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PhD Candidate Lorenzo Castellano Featured in Archaeology Magazine

By Maggie Pavao
10/19/2017

In the November - December 2017 issue of Archaeology Magazine, ISAW PhD candidate Lorenzo Castellano was quoted for his work uncovering ancient methods of beekeeping. The article discusses the beekeeping methods discovered by archaeologists working in the Etruscan area of Forcello, when they uncovered the charred and melted remains of honey, honeycombs, and honeybees in a workshop that had burned down between 510 and 495 B.C. This chemical and palynological (pollen) analyses helped to determine the plants that bees were collecting pollen from two and half millennia ago, which led them to the belief that Etruscan beekeepers maintained beehives on boats and took the harvested honeycombs back to their workshops to extract the honey.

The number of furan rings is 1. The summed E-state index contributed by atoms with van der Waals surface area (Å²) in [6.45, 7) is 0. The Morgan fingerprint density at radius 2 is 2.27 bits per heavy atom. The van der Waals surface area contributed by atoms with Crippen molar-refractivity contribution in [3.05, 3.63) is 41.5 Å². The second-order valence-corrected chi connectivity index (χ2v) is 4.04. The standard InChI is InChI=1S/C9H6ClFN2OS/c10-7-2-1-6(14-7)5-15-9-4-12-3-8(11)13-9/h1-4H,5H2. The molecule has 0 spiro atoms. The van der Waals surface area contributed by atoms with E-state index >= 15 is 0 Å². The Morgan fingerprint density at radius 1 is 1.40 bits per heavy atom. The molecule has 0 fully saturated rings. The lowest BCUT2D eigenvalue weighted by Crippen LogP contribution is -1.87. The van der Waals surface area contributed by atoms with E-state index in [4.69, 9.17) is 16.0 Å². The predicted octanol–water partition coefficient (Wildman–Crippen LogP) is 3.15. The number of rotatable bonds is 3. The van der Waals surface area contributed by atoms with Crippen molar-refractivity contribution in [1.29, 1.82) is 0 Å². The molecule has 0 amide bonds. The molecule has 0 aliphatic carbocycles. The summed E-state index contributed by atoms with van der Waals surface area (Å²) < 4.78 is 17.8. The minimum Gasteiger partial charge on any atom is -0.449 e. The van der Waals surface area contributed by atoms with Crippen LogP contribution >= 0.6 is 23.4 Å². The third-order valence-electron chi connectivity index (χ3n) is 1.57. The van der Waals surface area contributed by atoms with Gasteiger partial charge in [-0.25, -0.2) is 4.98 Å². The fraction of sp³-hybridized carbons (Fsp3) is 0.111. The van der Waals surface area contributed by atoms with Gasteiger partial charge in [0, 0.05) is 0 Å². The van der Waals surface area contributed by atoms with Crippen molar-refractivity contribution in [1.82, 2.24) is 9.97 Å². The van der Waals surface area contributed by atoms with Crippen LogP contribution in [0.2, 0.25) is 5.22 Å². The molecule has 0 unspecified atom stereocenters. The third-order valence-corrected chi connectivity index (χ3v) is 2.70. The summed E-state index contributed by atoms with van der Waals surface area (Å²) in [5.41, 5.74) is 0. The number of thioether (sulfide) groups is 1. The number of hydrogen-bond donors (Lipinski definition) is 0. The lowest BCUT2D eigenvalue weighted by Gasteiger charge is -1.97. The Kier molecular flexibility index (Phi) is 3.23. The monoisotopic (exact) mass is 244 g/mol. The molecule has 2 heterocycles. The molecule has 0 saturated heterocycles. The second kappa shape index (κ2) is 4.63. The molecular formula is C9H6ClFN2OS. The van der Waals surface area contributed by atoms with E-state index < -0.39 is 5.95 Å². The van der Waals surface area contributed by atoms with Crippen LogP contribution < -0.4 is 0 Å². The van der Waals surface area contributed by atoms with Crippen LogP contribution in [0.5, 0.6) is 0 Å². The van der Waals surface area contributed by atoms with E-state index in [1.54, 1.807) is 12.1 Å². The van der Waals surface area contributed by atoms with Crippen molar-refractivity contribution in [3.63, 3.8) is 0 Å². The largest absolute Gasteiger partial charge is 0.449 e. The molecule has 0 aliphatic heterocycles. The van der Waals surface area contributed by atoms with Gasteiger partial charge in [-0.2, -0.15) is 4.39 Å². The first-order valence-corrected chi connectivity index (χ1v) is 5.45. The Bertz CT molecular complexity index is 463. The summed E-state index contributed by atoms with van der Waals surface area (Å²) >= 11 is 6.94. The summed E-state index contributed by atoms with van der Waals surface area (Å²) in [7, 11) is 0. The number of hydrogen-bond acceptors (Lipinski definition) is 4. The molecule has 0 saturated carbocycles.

An exerpt from Pliny the Elder’s Natural History mentions a town only about 12 miles from Forcello, in which he discusses the movements of the beehives by boats. Castellano says, “We have tried to study the finds and their context from all possible angles and, surprisingly, we ended up having very strong indications of a nomadic form of beekeeping... Our finds, which are more than five centuries older, appear to confirm Pliny’s narrative.” 

Read the full Archaeology Magazine article online here.

PhD Candidate Lorenzo Castellano Featured in Archaeology Magazine

(bee: iStock, honeycomb: Courtesy Lorenzo Castellano) Ancient Honeycomb